Committing resources, we created a new Engagement Department. KB Goodkin, in her role as director of community engagement, serves as our “community concierge” and actively listens to our community’s least engaged. We then created what we call our “Community Engagement Package (CEP) concept” which tailor fits Federation’s role in meeting the needs of each of our community partners. Indirectly and directly, our entire staff has begun to move to an engagement model and work towards the same vision. The CEP gives our local partners and agencies (19 congregations and 6 agencies) a personal platform to share and express views, to learn and grow skills, and to create true community—hands on—beyond institutional boundaries.


To date, we have had several successes.  


By far, our biggest success is with the PJ Library program. We decided to invest in a staff person to oversee programming and events, and to be a liaison between our partners and Federation. Federation “owns” the program, but we house a daily program in a different partner’s facility each day of the week. As a result of this endeavor, we now have a PJ Library rack in every synagogue and Jewish organization in our area, and PJ families participate in multiple locations. The program allows us to expose young and unaffiliated families to several different community institutions without ever asking for money, enabling us to build positive name recognition.  


We are currently running an 8-week leadership development course for the community. We invited all of our partners, anyone who had participated in an initial CEP meeting, to nominate candidates, promising a high-level program without a Federation pitch. We made it clear that we were interested in creating leaders to turn loose for the community in general and not simply for Federation’s own benefit. We are very pleased with our 25 enrollees.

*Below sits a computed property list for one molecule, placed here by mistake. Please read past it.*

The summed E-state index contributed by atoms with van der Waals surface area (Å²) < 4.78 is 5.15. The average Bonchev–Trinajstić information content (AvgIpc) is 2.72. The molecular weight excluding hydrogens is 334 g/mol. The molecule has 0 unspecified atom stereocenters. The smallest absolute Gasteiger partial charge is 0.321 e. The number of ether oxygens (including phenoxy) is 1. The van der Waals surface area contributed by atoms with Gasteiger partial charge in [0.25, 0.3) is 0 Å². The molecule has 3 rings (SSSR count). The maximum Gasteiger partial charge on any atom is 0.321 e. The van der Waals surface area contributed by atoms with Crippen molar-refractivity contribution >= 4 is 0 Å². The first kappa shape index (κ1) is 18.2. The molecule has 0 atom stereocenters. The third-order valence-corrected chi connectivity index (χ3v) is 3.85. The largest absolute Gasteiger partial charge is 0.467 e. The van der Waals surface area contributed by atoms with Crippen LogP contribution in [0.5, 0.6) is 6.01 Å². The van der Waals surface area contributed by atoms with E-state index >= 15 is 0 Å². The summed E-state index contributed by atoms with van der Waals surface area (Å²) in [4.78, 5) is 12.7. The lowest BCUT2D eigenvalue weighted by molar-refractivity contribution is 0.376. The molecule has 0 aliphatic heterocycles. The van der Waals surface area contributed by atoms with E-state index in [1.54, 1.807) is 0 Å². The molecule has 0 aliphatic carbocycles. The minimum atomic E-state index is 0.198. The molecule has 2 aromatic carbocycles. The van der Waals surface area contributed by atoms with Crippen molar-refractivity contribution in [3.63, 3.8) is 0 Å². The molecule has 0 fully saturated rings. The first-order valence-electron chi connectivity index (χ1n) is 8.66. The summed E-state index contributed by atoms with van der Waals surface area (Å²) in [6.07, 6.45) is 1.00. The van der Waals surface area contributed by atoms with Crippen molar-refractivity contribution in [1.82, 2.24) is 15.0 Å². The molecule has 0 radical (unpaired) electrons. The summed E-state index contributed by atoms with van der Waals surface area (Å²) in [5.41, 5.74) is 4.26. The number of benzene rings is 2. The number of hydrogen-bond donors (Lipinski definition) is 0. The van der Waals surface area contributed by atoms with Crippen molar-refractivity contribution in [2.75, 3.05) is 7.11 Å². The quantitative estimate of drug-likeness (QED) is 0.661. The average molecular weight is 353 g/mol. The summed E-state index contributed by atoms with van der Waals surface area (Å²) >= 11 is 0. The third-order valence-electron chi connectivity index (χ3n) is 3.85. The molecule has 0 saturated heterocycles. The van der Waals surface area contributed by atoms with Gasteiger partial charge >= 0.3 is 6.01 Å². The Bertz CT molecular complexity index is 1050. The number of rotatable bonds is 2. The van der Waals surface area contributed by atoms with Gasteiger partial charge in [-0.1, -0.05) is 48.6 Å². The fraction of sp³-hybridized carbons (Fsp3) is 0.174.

Several of our congregations failed this year at attracting enough people to successfully create a mission to Israel. We convened a meeting of those rabbis to discuss Federation sponsoring a community mission for all of us, incorporating all of their priorities. One of the rabbis asked, “Will Federation require a minimum gift to participate and will there be a solicitation on the trip?” “No,” I replied. “Our goal in this is the same as yours. We want to help get people to Israel.” The rabbi seemed genuinely embarrassed to have asked the question. Three years ago, he disdained Federation so much, he would not even have come to the meeting.  


Culture change is hard, but we are seeing the positive effects of changing attitudes toward Federation. We have access where we never had it before and we are appreciated where we used to be shunned. The job is far from over, but we are definitely on the right track.


For reflection and discussion: 


  • What facilitates strong partnerships in your community? What gets in the way of your building and executing stronger partnerships?
  • What feels familiar to you in this story? Where do you have similar successes and where do you have room to grow?
  • What do we mean by “engagement”? When do we mean engagement in Jewish community? In Jewish tradition? In Federation? How can we work toward all of these?
  • How do Federations and partners work together to build a community that engages all Jews and Jewish families? 


For further exploration: